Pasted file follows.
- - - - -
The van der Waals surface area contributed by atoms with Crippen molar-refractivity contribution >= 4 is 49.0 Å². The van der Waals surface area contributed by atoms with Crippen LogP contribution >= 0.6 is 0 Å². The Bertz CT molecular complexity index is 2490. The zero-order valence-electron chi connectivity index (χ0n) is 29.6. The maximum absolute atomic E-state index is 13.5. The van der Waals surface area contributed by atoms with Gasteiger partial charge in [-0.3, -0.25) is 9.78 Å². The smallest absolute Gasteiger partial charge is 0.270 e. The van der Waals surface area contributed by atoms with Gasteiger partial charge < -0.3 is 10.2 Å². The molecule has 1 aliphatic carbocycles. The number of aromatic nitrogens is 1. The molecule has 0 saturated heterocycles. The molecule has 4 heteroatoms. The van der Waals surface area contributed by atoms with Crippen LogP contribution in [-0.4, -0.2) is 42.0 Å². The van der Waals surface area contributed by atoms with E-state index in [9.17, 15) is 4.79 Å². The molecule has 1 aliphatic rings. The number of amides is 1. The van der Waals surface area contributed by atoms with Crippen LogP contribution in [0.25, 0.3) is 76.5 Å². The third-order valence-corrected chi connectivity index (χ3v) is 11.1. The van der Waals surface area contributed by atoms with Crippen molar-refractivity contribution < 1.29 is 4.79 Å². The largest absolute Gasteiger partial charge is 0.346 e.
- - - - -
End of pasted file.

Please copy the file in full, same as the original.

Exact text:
The van der Waals surface area contributed by atoms with Crippen molar-refractivity contribution >= 4 is 49.0 Å². The van der Waals surface area contributed by atoms with Crippen LogP contribution >= 0.6 is 0 Å². The Bertz CT molecular complexity index is 2490. The zero-order valence-electron chi connectivity index (χ0n) is 29.6. The maximum absolute atomic E-state index is 13.5. The van der Waals surface area contributed by atoms with Gasteiger partial charge in [-0.3, -0.25) is 9.78 Å². The smallest absolute Gasteiger partial charge is 0.270 e. The van der Waals surface area contributed by atoms with Gasteiger partial charge < -0.3 is 10.2 Å². The molecule has 1 aliphatic carbocycles. The number of aromatic nitrogens is 1. The molecule has 0 saturated heterocycles. The molecule has 4 heteroatoms. The van der Waals surface area contributed by atoms with Crippen LogP contribution in [-0.4, -0.2) is 42.0 Å². The van der Waals surface area contributed by atoms with E-state index in [9.17, 15) is 4.79 Å². The molecule has 1 aliphatic rings. The number of amides is 1. The van der Waals surface area contributed by atoms with Crippen LogP contribution in [0.25, 0.3) is 76.5 Å². The third-order valence-corrected chi connectivity index (χ3v) is 11.1. The van der Waals surface area contributed by atoms with Crippen molar-refractivity contribution < 1.29 is 4.79 Å². The largest absolute Gasteiger partial charge is 0.346 e.